What can I say? Any train mystery by Christie is a joy to read.
I can't say it's one of her best books, but still much better than most of the crime fiction.
Alaina
The Mystery of the Blue Train is about the death of Ruth Kettering. Not only did she die from a heavy blow to the head, but her face was beyond recognition. Oh, and her rubies were stolen. But wha the actual fuck happened on this train to this poor women? Well her father sure wanted to figure that out so he hired the best god damn detective ever - Poirot. And who is our prime suspect? Ruth's husband of course. But did he do it?

At first I had no idea who killed poor Ruth but I wanted some god dam
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Carina
Jun 05, 2020 rated it it was amazing  ·  review of another edition
simply brilliant, but I expected nothing less! #queenofcrimerules
Stephanie Anze
Sep 25, 2019 rated it really liked it  ·  review of another edition
Shelves: fiction
“Ah, mais c'est Anglais ca," he murmured, "everything in black and white, everything clear cut and well defined. But life, it is not like that, Mademoiselle. There are things that are not yet, but which cast their shadow before.”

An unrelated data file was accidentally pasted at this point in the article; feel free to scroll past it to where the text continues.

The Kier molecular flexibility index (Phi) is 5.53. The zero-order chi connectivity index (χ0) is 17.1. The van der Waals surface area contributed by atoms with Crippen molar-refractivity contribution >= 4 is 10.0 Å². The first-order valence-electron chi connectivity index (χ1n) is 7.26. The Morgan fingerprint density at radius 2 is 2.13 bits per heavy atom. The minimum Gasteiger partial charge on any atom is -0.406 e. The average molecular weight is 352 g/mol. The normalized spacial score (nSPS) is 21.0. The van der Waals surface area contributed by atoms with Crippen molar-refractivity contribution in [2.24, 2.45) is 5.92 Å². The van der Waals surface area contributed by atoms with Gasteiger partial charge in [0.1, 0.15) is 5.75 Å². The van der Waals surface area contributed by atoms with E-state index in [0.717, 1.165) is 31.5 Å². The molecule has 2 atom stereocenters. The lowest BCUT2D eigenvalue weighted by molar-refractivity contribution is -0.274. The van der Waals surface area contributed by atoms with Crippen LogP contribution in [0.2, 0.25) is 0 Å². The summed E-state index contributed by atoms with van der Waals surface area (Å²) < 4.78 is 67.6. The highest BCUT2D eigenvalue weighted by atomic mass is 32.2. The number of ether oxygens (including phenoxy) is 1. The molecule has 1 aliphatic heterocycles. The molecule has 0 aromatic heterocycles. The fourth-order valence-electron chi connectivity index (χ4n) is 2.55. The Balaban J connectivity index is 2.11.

American heiress Ruth Kettering is riding the luxurious Blue Train bound for the French Riviera. When the train reaches its destination the conductor attempts to rouse Mrs. Kettering but finds that she is dead, with her face disfigured. Moreover the Hearts of Fire rubie
...more
Katie Lumsden
Apr 11, 2016 rated it really liked it
A thoroughly enjoyable and engaging read :)
Luffy
Dec 03, 2012 rated it it was amazing
By Jove, if it isn't Monsieur Poirot. I've been reading all the Marple novels recently for the first time. I had forgotten about Poirot stories. This book threatens to be the best of the lot. I knew I had forgotten mostly about it, except the basic premise. This book has a fragile beauty and a grim charm to it. The fact that Poirot's shenanigans are kept to a minimum helps. It didn't feel like a re read at all. Therefore I do not cheat and I did honestly succeed in guessing the murderer's ident ...more